By the authors’ own admission, oil is the most important fuel for the global economy. An oil EROI of 4.2, however, would place it below what most researchers consider to be the minimum EROI threshold needed to support society as noted by Euan Mearns.

“It is assumed that ERoEI >5 to 7 is required for modern society to function. This marks the edge of The Net Energy Cliff.”

Figure 2. The Net Energy Cliff shows how with declining ERoEI society must commit ever larger amounts of available energy to energy gathering activities. Source: Mearns (2016).

In this renewable energy Hail Mary, the authors reveal their fundamental failure to comprehend the significance of their EROI subject:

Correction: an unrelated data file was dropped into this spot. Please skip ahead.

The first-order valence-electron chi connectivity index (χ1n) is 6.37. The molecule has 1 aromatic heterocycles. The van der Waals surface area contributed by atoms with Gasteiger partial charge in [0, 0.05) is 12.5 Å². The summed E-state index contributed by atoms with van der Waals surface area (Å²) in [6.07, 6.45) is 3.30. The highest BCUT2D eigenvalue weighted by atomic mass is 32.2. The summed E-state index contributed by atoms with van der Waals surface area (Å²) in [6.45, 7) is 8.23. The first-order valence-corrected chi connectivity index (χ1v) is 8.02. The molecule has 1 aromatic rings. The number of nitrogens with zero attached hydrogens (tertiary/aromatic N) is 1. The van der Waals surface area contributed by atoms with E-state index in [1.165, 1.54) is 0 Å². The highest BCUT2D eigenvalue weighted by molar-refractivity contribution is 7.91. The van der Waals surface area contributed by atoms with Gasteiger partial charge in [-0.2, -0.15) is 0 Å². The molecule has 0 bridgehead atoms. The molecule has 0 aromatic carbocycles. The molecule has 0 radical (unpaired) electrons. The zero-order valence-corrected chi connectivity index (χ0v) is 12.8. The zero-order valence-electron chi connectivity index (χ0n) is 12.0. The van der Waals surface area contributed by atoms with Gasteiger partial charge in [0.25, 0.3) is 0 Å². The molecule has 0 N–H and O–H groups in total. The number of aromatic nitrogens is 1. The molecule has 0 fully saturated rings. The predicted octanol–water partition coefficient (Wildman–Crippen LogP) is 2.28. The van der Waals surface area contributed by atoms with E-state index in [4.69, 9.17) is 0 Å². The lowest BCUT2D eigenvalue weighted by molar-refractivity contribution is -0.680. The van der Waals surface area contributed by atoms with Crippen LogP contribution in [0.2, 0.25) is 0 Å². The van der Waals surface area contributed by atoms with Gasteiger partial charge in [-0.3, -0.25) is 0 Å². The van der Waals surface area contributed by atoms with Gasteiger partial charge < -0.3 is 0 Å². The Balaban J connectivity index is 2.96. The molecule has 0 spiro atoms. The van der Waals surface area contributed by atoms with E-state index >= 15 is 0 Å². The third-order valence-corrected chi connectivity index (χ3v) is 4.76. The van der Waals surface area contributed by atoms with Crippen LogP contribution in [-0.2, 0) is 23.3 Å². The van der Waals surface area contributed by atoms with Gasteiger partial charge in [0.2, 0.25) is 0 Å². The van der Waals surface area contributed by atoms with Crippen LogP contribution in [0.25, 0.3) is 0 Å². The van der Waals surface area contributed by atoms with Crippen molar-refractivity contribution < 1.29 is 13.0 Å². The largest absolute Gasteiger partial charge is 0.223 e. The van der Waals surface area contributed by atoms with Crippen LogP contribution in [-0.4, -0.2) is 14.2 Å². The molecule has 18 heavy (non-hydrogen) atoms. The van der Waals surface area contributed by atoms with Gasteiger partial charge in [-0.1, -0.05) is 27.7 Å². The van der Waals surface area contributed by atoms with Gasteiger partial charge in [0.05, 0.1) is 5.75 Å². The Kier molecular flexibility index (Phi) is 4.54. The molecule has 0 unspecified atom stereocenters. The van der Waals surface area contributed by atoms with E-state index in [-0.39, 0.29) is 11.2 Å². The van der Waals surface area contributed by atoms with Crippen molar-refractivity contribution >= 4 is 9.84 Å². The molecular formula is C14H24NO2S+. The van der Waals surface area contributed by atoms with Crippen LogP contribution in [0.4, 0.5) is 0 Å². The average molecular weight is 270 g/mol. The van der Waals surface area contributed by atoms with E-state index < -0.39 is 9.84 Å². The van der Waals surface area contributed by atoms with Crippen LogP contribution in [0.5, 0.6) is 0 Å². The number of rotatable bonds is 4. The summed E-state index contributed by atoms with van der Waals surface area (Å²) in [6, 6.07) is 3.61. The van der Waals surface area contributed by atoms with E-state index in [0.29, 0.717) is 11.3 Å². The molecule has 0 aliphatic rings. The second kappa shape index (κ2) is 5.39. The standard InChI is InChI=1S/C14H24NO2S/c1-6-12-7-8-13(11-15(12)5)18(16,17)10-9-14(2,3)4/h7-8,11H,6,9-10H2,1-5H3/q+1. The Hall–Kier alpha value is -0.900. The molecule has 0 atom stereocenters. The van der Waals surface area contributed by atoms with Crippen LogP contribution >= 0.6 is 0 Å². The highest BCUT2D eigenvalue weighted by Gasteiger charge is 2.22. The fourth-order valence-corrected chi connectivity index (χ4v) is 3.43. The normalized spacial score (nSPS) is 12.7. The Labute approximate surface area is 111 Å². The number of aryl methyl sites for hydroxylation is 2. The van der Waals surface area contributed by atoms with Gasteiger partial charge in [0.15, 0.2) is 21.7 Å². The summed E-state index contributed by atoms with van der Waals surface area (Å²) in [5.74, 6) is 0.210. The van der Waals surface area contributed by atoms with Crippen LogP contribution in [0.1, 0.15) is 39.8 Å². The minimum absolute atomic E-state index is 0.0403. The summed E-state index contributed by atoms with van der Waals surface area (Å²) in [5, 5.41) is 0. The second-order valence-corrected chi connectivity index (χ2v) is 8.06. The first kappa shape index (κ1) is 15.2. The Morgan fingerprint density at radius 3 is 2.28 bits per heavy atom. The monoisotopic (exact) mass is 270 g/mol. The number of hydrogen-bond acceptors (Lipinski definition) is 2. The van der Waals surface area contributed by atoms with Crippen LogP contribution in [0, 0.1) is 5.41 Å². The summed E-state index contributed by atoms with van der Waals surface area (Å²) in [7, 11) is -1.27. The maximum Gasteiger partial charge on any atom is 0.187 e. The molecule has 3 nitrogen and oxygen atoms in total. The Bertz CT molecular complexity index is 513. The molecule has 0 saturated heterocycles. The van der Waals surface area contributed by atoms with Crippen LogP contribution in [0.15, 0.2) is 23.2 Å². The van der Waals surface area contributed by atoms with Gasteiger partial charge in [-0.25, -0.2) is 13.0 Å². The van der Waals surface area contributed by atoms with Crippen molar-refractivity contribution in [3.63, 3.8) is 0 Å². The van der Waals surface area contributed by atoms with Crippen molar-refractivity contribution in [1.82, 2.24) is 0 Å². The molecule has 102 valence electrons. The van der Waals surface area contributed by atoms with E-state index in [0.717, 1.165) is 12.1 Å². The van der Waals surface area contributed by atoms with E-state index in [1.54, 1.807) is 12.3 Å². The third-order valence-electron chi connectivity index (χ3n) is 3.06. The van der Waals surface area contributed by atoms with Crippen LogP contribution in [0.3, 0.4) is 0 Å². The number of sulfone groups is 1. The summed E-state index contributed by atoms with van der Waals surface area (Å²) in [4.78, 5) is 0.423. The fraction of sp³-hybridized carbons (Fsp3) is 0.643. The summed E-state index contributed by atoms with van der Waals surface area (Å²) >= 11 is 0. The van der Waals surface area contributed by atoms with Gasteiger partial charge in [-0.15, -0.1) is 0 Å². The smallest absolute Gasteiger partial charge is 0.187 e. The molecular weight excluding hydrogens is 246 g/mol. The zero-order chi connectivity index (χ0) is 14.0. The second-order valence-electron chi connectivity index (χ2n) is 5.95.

“This means that oil delivers less net energy to society for each unit invested in extraction, refining, and delivery than PV or wind. The transition to electric vehicles, according to these results, will actually increase.”

Society does not function and survive on the per-unit net energy to society but on the full-system net energy delivered to society. This is like saying that I can solve my personal financial problems by delivering newspapers because the per-unit returns are so high. The net income from the paper route is so small, however, that it wouldn’t even help with the monthly escrow payment on my mortgage.

The bottom line is that Murphy et al have not presented the data to support their conclusion that renewables in fact have a higher EROI than oil.

Lack of Transparency

The biggest problem with net energy and EROI research is that it is almost impossible to accurately identify all or even most of the energy inputs. This is compounded by different workers using diverse and sometimes incompatible methods to determine the values needed.